FRANKFURT/MUMBAI: The Afghan central bank ran down most of its US dollar cash reserves in the weeks before the Taliban took control of the country, according to an assessment prepared for Afghanistan’s international donors, exacerbating the current economic crisis.
The confidential, two-page brief, written early this month by senior international economic officials for institutions including the World Bank and International Monetary Fund, said the country’s severe cash shortage began before the Taliban took control of Kabul. It criticised how the central bank’s former leadership handled the crisis in the months before the Taliban’s conquest, including decisions to auction unusually large amounts of U.S. dollars and move money from Kabul to provincial branches.
“FX (foreign exchange) reserves in CB’s (central bank) vaults in Kabul have depleted, the CB cannot meet ... cash requests,” the report, seen by Reuters, said.
“The biggest source of the problem is the mismanagement at the central bank prior to the Taliban takeover,” it added.
Shah Mehrabi, chairman of the central bank’s audit committee who helped oversee the bank before the Taliban took over and is still in his post, defended the central bank’s actions, saying it was trying to prevent a run on the local Afghani currency. The extent of the cash shortage can be seen on the streets of Afghan cities, where people have been queuing for hours to withdraw dollar savings amid strict limits on how much they can take out.
Even before the shock of the Western-backed government’s collapse, the economy was struggling, but the return of the Taliban and abrupt end of billions of dollars in foreign aid has left it in deep crisis.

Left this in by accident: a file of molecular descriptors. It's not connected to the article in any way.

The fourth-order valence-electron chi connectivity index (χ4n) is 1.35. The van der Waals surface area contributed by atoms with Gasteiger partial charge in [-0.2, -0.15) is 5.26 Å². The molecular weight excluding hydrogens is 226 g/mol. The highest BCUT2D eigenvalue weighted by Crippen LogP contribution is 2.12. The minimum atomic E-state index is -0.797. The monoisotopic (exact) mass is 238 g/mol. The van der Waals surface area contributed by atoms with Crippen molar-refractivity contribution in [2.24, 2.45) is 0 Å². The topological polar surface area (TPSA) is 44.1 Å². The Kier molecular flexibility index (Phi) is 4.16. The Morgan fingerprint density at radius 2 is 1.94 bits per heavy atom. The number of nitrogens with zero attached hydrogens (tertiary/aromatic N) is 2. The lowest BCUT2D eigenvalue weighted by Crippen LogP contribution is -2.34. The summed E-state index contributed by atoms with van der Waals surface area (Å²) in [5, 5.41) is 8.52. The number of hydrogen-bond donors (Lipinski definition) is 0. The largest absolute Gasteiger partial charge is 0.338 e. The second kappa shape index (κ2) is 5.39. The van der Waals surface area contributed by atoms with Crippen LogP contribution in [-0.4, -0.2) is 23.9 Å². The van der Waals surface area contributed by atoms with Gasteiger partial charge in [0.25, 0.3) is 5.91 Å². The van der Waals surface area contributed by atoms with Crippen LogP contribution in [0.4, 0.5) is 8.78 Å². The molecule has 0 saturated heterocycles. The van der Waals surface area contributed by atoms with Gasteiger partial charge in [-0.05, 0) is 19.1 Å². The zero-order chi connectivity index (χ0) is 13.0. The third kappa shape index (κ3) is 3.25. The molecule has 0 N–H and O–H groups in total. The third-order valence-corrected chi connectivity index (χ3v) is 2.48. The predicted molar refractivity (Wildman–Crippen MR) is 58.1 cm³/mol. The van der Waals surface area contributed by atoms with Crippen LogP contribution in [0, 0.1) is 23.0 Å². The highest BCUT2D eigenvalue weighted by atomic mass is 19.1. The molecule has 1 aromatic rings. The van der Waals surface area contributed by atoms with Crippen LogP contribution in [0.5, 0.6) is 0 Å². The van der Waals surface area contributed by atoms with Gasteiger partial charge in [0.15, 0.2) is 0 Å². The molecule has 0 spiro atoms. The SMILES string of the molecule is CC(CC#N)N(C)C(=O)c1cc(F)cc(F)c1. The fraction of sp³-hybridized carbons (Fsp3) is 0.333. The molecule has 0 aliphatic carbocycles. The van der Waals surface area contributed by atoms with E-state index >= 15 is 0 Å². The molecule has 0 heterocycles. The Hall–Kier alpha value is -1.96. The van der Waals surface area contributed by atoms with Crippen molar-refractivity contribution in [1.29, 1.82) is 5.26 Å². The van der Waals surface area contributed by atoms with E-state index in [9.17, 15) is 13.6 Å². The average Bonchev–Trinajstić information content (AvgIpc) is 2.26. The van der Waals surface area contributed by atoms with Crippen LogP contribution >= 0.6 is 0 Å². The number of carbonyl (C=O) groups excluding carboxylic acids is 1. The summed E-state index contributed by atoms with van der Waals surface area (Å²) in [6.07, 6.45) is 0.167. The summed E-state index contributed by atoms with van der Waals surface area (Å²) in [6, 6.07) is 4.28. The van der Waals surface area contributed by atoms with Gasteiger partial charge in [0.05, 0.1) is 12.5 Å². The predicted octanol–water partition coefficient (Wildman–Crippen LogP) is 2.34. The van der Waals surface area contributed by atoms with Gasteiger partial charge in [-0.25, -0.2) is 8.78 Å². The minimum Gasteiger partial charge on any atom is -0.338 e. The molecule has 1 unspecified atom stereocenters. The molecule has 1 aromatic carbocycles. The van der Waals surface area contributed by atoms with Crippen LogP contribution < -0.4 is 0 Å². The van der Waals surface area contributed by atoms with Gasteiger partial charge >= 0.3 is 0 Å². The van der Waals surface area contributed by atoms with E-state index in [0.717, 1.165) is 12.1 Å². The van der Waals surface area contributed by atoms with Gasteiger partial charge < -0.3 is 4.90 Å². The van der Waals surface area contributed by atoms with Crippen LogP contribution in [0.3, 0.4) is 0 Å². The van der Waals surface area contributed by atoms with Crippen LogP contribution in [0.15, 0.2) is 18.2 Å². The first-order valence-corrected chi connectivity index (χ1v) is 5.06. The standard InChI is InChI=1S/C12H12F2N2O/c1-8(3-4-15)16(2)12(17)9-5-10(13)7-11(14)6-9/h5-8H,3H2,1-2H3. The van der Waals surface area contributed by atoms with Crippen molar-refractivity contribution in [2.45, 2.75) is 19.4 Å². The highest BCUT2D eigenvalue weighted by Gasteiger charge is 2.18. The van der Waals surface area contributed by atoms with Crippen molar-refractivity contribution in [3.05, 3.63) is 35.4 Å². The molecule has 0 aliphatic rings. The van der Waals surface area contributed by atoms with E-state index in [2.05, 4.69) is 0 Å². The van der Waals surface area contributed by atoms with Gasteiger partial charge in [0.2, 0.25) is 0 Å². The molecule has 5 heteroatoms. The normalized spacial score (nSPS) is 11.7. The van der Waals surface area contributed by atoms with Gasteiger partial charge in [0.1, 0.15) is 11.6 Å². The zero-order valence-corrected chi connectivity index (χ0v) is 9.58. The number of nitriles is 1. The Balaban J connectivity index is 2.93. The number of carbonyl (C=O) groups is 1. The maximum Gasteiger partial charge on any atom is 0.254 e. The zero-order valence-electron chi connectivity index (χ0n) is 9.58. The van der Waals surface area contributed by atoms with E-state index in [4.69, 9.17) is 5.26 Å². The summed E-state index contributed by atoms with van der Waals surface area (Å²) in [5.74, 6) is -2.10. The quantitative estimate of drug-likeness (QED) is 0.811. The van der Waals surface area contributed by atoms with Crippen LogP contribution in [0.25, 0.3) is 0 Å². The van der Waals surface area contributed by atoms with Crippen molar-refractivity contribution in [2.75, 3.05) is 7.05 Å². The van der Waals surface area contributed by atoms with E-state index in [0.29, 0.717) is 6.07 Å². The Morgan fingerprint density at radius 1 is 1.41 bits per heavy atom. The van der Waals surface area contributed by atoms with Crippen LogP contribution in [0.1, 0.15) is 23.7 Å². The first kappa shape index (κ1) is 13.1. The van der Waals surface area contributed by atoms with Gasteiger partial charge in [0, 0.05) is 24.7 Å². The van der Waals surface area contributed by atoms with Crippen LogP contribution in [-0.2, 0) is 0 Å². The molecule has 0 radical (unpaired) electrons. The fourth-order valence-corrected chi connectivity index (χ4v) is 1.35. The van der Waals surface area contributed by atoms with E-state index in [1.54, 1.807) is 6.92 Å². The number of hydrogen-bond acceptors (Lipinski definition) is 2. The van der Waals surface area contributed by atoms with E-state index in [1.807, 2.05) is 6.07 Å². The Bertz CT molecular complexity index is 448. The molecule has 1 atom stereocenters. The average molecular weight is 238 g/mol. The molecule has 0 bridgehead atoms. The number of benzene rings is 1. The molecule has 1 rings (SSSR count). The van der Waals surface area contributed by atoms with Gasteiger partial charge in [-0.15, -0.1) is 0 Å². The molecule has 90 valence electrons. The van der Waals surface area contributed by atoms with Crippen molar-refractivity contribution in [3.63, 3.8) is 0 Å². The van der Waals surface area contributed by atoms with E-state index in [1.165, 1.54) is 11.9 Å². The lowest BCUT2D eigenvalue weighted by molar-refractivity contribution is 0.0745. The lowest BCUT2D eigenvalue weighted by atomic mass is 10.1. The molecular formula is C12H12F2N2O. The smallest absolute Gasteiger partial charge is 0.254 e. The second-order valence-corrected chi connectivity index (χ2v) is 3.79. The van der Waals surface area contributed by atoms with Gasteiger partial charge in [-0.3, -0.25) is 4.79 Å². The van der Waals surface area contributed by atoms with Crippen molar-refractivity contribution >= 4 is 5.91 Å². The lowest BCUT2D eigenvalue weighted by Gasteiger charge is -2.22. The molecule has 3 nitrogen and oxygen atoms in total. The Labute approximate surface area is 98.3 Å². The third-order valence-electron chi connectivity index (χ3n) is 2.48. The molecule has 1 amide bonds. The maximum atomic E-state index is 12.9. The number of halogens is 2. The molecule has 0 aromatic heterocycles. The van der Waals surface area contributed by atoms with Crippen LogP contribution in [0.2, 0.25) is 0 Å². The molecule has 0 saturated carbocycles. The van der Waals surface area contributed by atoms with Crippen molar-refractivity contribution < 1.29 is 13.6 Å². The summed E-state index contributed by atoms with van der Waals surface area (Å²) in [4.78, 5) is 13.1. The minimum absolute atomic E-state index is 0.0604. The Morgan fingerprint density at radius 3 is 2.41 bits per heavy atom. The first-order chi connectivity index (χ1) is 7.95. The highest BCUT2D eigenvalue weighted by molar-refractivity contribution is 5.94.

Prices for staples like flour have spiralled while work has dried up, leaving millions facing hunger as winter approaches.
AID DRIES UP
Under the previous government, the central bank relied on cash shipments of $249 million, delivered roughly every three months in boxes of bound $100 notes and stored in the vaults of the central bank and presidential palace, according to three people with direct knowledge of the matter. That money has dried up as foreign powers shy away from dealing directly with the Taliban, which fought against foreign troops and the ousted government. Thousands of people - many of them civilians - died.
The central bank, which plays a key role in Afghanistan because it distributes aid from countries like the United States, said on Wednesday it had finalised a plan to meet the country’s foreign currency needs. It gave no details. The hard currency crunch is making it difficult for the Taliban to meet basic needs, including paying for power or dispersing salaries to government employees, many of whom have not been paid in months.